Wrong Organ Operated On? Patient Won't Pay

Health Ministry defines six instances where hospitals will cover all costs.

The Health Ministry is drafting a document describing six unusual circumstances in which patients will be reimbursed for their hospital expenses.

The scenarios are all based on incidents that have taken place in local hospitals in recent years, and include situations in which a foreign object is left in a patient's body after an operation; surgery is performed on the wrong organ; a second- or third-degree burn is caused during an operation; a mistaken blood or blood-product transfusion leads to the death of the patient; a patient falls and fractures a bone; and when surgery is done to correct a thigh bone fracture after five days of hospitalization and without real medical need. There is also a recommendation that the hospital apologize to the patient.

The instructions, drawn up by ministry director general Dr. Ronnie Gamzo, will come into force in March. If any of the incidents described occur in a private hospital, the patient will not be charged for the botched procedure; if they occur in a public hospital, the patient will not be charged for any part of the procedure not covered by the health services basket. The fact that the recommendations will become part of ministry procedure could have implications in cases of a medical malpractice suits.

The document - part of a general effort by Gamzo to improve patient safety - also instructs hospitals to report any of these incidents to the ministry, launch a thorough investigation, and ensure that the patient does not bear the cost of the procedure or the hospitalization.

The incidents described are far from hypothetical. In August 2008, a 37-year-old woman undergoing a Caesarian operation at Sheba Medical Center in Tel Hashomer suffered burns when a fire broke out in the operating room, and required skin implants. In September 2009, an 80-year-old woman died at Sheba after receiving a transfusion of the wrong blood, and in 2005, the wrong leg of a patient was operated on during joint-replacement surgery. In 2009, a piece of bandage was left inside a patient who underwent a throat operation at Rambam Medical Center in Haifa.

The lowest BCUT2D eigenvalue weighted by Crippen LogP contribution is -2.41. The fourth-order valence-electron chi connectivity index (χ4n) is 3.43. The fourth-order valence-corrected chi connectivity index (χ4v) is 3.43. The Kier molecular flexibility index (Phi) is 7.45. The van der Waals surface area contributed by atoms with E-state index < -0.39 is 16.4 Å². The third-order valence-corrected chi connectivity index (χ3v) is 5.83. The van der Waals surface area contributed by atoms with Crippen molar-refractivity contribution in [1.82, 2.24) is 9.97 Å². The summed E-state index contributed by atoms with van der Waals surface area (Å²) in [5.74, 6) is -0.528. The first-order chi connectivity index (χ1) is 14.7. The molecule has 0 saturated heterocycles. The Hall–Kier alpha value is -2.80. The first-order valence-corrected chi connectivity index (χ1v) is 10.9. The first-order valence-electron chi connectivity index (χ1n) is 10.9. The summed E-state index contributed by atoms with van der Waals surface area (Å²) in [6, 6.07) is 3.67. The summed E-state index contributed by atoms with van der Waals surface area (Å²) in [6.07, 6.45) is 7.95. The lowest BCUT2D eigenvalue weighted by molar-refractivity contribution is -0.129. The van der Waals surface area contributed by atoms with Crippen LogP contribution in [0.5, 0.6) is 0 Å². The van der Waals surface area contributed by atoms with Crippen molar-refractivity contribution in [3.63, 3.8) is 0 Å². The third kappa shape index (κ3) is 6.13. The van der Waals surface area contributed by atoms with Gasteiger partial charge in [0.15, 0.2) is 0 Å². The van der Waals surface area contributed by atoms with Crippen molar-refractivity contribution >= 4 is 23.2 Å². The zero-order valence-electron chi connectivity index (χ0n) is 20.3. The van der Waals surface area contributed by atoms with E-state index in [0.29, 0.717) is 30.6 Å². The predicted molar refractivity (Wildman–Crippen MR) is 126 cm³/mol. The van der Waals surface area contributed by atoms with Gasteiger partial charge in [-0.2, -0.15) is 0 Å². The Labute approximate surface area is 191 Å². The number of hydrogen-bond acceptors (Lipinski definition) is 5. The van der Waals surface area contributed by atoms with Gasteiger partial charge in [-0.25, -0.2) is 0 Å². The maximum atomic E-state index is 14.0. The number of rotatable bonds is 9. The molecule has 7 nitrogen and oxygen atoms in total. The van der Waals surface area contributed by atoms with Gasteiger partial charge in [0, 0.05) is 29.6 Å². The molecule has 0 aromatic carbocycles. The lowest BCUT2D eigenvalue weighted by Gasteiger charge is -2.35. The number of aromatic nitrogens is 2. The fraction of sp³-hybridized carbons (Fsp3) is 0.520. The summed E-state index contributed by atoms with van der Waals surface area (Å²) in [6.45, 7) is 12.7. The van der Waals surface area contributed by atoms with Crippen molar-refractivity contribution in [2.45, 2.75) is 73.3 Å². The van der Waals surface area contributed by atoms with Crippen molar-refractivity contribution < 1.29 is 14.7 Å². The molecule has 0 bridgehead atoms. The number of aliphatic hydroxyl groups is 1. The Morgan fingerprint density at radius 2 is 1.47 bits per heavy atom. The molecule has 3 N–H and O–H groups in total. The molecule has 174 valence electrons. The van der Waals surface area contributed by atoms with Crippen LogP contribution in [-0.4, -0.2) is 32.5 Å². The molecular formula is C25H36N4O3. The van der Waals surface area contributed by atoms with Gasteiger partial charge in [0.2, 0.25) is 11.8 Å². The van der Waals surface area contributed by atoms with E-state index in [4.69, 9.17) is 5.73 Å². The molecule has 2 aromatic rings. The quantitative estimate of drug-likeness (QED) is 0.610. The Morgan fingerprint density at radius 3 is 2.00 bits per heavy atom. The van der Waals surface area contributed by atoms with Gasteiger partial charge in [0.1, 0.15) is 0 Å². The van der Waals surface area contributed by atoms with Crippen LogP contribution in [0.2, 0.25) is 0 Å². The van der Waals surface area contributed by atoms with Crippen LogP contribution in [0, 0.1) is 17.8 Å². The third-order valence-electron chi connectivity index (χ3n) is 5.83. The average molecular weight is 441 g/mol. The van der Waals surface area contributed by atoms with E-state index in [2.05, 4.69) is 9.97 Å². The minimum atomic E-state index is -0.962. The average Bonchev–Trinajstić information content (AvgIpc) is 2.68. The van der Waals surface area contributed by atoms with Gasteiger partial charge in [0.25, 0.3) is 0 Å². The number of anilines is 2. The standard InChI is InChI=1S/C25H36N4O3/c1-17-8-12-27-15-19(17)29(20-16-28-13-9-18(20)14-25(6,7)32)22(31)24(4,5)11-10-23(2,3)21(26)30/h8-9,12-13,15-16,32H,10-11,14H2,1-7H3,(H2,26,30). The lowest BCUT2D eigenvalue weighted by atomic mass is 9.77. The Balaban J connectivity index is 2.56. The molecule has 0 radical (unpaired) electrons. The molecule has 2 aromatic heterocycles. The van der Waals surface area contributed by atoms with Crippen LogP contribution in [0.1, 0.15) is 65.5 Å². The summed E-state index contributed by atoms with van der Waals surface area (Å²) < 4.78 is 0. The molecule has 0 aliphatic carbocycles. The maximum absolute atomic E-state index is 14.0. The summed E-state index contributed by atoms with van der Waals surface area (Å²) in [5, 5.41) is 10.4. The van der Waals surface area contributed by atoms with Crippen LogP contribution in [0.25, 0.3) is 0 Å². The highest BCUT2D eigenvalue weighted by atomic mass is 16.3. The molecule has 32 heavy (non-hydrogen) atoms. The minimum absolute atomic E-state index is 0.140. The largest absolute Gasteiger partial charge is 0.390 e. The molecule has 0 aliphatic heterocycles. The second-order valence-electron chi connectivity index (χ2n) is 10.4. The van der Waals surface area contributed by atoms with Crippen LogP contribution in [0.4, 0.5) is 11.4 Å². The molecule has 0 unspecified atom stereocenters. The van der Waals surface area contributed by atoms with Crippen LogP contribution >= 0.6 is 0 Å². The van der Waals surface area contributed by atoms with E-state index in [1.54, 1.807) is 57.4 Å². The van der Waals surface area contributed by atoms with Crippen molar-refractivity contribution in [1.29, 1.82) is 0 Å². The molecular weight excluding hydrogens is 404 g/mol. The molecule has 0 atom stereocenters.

The new instructions have already been met with criticism by some leading physicians.

"The ministry mostly releases instructions that do not require the budgeting of funds," charged Prof. Yoel Donchin, director of the patient safety unit at Hadassah University Hospital in Ein Karem. "You can't define every malfunction as negligence per se. Although one can never allow an operation on the wrong organ, if a patient fell out of bed or had a piece of bandage left in his stomach cavity - it's very problematic to immediately say it's a matter of negligence."

Donchin pointed out that if the ministry truly wants to augment patient safety it needs to work to expand medical personnel. "If you want to prevent blood-transfusion errors, you need more nurses to check the procedures," he said.

The Health Ministry said in response that director general Gamzo agreed with Donchin's proposal, and would issue a tender next week for director of the ministry's own patient safety unit and would increase its staff by three positions - two physicians and a nurse.

"The unit will focus on guiding the health-care system on the issue of patient safety, and will be answerable directly to the deputy director general," the statement said.